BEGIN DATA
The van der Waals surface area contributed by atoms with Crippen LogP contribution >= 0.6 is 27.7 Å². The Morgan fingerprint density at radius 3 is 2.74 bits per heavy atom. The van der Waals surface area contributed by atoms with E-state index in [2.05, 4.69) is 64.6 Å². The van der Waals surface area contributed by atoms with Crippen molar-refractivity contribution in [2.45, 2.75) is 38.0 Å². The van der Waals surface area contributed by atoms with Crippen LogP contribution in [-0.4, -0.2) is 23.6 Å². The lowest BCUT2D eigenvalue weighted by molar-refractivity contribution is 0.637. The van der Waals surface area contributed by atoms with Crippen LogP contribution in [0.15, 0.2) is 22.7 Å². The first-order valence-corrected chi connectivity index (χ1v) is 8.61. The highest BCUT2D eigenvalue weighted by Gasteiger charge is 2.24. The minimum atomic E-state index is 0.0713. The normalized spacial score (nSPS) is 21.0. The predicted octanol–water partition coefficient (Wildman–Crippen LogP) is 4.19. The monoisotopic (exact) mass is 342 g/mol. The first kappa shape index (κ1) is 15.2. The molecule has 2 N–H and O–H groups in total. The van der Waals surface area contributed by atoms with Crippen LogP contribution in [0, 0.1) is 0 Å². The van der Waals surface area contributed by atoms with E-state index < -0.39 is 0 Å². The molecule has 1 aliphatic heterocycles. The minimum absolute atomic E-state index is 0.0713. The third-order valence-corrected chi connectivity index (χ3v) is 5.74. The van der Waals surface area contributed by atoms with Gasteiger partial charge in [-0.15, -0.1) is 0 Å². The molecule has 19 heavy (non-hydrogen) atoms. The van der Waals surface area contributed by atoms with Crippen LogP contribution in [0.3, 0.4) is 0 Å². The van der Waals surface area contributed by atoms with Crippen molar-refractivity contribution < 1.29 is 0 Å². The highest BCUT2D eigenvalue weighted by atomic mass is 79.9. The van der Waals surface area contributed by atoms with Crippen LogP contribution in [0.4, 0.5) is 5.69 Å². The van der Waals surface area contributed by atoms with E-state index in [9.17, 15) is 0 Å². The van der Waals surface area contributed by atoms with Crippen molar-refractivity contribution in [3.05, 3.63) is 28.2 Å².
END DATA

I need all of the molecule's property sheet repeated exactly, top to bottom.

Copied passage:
The van der Waals surface area contributed by atoms with Crippen LogP contribution >= 0.6 is 27.7 Å². The Morgan fingerprint density at radius 3 is 2.74 bits per heavy atom. The van der Waals surface area contributed by atoms with E-state index in [2.05, 4.69) is 64.6 Å². The van der Waals surface area contributed by atoms with Crippen molar-refractivity contribution in [2.45, 2.75) is 38.0 Å². The van der Waals surface area contributed by atoms with Crippen LogP contribution in [-0.4, -0.2) is 23.6 Å². The lowest BCUT2D eigenvalue weighted by molar-refractivity contribution is 0.637. The van der Waals surface area contributed by atoms with Crippen LogP contribution in [0.15, 0.2) is 22.7 Å². The first-order valence-corrected chi connectivity index (χ1v) is 8.61. The highest BCUT2D eigenvalue weighted by Gasteiger charge is 2.24. The minimum atomic E-state index is 0.0713. The normalized spacial score (nSPS) is 21.0. The predicted octanol–water partition coefficient (Wildman–Crippen LogP) is 4.19. The monoisotopic (exact) mass is 342 g/mol. The first kappa shape index (κ1) is 15.2. The molecule has 2 N–H and O–H groups in total. The van der Waals surface area contributed by atoms with Crippen LogP contribution in [0, 0.1) is 0 Å². The van der Waals surface area contributed by atoms with E-state index < -0.39 is 0 Å². The molecule has 1 aliphatic heterocycles. The minimum absolute atomic E-state index is 0.0713. The third-order valence-corrected chi connectivity index (χ3v) is 5.74. The van der Waals surface area contributed by atoms with Gasteiger partial charge in [-0.15, -0.1) is 0 Å². The molecule has 19 heavy (non-hydrogen) atoms. The van der Waals surface area contributed by atoms with Crippen LogP contribution in [0.3, 0.4) is 0 Å². The van der Waals surface area contributed by atoms with Crippen molar-refractivity contribution < 1.29 is 0 Å². The highest BCUT2D eigenvalue weighted by atomic mass is 79.9. The van der Waals surface area contributed by atoms with Crippen LogP contribution in [0.4, 0.5) is 5.69 Å². The van der Waals surface area contributed by atoms with E-state index in [9.17, 15) is 0 Å². The van der Waals surface area contributed by atoms with Crippen molar-refractivity contribution in [3.05, 3.63) is 28.2 Å².